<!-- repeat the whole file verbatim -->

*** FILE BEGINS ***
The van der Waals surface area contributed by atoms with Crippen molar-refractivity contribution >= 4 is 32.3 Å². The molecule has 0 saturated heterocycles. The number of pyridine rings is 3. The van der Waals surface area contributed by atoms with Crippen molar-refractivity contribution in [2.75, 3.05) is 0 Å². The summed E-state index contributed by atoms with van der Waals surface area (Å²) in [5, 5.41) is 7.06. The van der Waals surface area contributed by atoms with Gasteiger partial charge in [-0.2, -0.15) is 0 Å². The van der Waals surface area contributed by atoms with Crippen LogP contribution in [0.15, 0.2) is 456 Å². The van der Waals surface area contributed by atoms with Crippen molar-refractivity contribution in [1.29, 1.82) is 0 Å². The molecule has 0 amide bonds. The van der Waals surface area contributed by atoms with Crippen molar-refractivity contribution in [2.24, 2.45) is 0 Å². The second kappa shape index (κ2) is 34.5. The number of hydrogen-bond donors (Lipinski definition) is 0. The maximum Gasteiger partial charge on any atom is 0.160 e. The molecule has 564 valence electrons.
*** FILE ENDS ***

The van der Waals surface area contributed by atoms with Crippen molar-refractivity contribution >= 4 is 32.3 Å². The molecule has 0 saturated heterocycles. The number of pyridine rings is 3. The van der Waals surface area contributed by atoms with Crippen molar-refractivity contribution in [2.75, 3.05) is 0 Å². The summed E-state index contributed by atoms with van der Waals surface area (Å²) in [5, 5.41) is 7.06. The van der Waals surface area contributed by atoms with Gasteiger partial charge in [-0.2, -0.15) is 0 Å². The van der Waals surface area contributed by atoms with Crippen LogP contribution in [0.15, 0.2) is 456 Å². The van der Waals surface area contributed by atoms with Crippen molar-refractivity contribution in [1.29, 1.82) is 0 Å². The molecule has 0 amide bonds. The van der Waals surface area contributed by atoms with Crippen molar-refractivity contribution in [2.24, 2.45) is 0 Å². The second kappa shape index (κ2) is 34.5. The number of hydrogen-bond donors (Lipinski definition) is 0. The maximum Gasteiger partial charge on any atom is 0.160 e. The molecule has 564 valence electrons.